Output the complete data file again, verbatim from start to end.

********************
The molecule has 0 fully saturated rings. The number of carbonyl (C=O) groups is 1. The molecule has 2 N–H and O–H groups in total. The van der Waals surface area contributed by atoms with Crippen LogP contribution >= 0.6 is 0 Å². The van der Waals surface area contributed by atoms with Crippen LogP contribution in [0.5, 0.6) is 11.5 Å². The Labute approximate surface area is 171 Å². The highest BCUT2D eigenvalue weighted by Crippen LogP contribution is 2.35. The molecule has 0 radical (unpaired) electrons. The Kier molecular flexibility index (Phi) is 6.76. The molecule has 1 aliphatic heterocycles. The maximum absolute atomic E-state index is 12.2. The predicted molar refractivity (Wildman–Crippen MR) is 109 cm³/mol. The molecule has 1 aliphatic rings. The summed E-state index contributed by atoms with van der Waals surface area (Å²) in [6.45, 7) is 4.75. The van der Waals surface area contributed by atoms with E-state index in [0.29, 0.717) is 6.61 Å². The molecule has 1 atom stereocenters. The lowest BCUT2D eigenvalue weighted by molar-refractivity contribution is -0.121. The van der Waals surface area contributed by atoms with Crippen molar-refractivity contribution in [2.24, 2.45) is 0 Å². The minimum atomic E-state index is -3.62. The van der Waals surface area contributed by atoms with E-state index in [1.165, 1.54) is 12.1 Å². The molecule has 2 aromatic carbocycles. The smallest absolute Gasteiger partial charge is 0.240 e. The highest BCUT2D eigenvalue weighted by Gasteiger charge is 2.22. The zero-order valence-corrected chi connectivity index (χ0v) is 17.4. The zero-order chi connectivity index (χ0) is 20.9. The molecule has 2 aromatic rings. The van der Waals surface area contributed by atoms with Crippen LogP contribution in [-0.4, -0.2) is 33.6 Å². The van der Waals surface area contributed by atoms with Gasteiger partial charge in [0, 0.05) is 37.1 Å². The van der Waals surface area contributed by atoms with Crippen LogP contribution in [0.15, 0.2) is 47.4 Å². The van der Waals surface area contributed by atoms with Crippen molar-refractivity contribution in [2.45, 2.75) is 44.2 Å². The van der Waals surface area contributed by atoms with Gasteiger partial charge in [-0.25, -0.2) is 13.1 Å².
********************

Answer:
The molecule has 0 fully saturated rings. The number of carbonyl (C=O) groups is 1. The molecule has 2 N–H and O–H groups in total. The van der Waals surface area contributed by atoms with Crippen LogP contribution >= 0.6 is 0 Å². The van der Waals surface area contributed by atoms with Crippen LogP contribution in [0.5, 0.6) is 11.5 Å². The Labute approximate surface area is 171 Å². The highest BCUT2D eigenvalue weighted by Crippen LogP contribution is 2.35. The molecule has 0 radical (unpaired) electrons. The Kier molecular flexibility index (Phi) is 6.76. The molecule has 1 aliphatic heterocycles. The maximum absolute atomic E-state index is 12.2. The predicted molar refractivity (Wildman–Crippen MR) is 109 cm³/mol. The molecule has 1 aliphatic rings. The summed E-state index contributed by atoms with van der Waals surface area (Å²) in [6.45, 7) is 4.75. The van der Waals surface area contributed by atoms with E-state index in [0.29, 0.717) is 6.61 Å². The molecule has 1 atom stereocenters. The lowest BCUT2D eigenvalue weighted by molar-refractivity contribution is -0.121. The van der Waals surface area contributed by atoms with Crippen molar-refractivity contribution in [2.24, 2.45) is 0 Å². The minimum atomic E-state index is -3.62. The van der Waals surface area contributed by atoms with E-state index in [1.165, 1.54) is 12.1 Å². The molecule has 2 aromatic carbocycles. The smallest absolute Gasteiger partial charge is 0.240 e. The highest BCUT2D eigenvalue weighted by Gasteiger charge is 2.22. The zero-order valence-corrected chi connectivity index (χ0v) is 17.4. The zero-order chi connectivity index (χ0) is 20.9. The molecule has 2 aromatic rings. The van der Waals surface area contributed by atoms with Crippen LogP contribution in [-0.4, -0.2) is 33.6 Å². The van der Waals surface area contributed by atoms with Gasteiger partial charge in [0, 0.05) is 37.1 Å². The van der Waals surface area contributed by atoms with Crippen LogP contribution in [0.15, 0.2) is 47.4 Å². The van der Waals surface area contributed by atoms with Crippen molar-refractivity contribution in [2.45, 2.75) is 44.2 Å². The van der Waals surface area contributed by atoms with Gasteiger partial charge in [-0.25, -0.2) is 13.1 Å².